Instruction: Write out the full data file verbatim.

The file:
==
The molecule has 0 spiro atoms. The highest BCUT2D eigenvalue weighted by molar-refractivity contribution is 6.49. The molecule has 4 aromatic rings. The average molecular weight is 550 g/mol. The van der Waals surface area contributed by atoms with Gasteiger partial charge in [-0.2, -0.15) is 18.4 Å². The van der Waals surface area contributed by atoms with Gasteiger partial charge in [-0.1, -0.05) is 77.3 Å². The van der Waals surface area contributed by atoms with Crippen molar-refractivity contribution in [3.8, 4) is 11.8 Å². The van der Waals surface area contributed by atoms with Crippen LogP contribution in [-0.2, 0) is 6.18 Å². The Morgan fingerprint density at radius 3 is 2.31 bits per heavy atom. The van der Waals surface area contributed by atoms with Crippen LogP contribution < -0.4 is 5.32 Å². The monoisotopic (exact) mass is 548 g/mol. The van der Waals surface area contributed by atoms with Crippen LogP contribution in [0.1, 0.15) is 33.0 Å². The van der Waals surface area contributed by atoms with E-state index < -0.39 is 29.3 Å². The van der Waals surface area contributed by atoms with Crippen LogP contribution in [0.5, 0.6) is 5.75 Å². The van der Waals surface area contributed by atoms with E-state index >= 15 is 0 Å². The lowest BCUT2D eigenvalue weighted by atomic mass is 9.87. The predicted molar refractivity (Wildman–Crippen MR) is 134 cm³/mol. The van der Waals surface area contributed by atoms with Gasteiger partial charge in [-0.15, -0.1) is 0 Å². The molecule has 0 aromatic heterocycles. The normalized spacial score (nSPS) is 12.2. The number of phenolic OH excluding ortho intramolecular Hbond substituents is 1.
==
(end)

The molecule has 0 spiro atoms. The highest BCUT2D eigenvalue weighted by molar-refractivity contribution is 6.49. The molecule has 4 aromatic rings. The average molecular weight is 550 g/mol. The van der Waals surface area contributed by atoms with Gasteiger partial charge in [-0.2, -0.15) is 18.4 Å². The van der Waals surface area contributed by atoms with Gasteiger partial charge in [-0.1, -0.05) is 77.3 Å². The van der Waals surface area contributed by atoms with Crippen molar-refractivity contribution in [3.8, 4) is 11.8 Å². The van der Waals surface area contributed by atoms with Crippen LogP contribution in [-0.2, 0) is 6.18 Å². The Morgan fingerprint density at radius 3 is 2.31 bits per heavy atom. The van der Waals surface area contributed by atoms with Crippen LogP contribution < -0.4 is 5.32 Å². The monoisotopic (exact) mass is 548 g/mol. The van der Waals surface area contributed by atoms with Crippen LogP contribution in [0.1, 0.15) is 33.0 Å². The van der Waals surface area contributed by atoms with E-state index < -0.39 is 29.3 Å². The van der Waals surface area contributed by atoms with Crippen LogP contribution in [0.5, 0.6) is 5.75 Å². The van der Waals surface area contributed by atoms with E-state index >= 15 is 0 Å². The lowest BCUT2D eigenvalue weighted by atomic mass is 9.87. The predicted molar refractivity (Wildman–Crippen MR) is 134 cm³/mol. The van der Waals surface area contributed by atoms with Gasteiger partial charge in [-0.15, -0.1) is 0 Å². The molecule has 0 aromatic heterocycles. The normalized spacial score (nSPS) is 12.2. The number of phenolic OH excluding ortho intramolecular Hbond substituents is 1.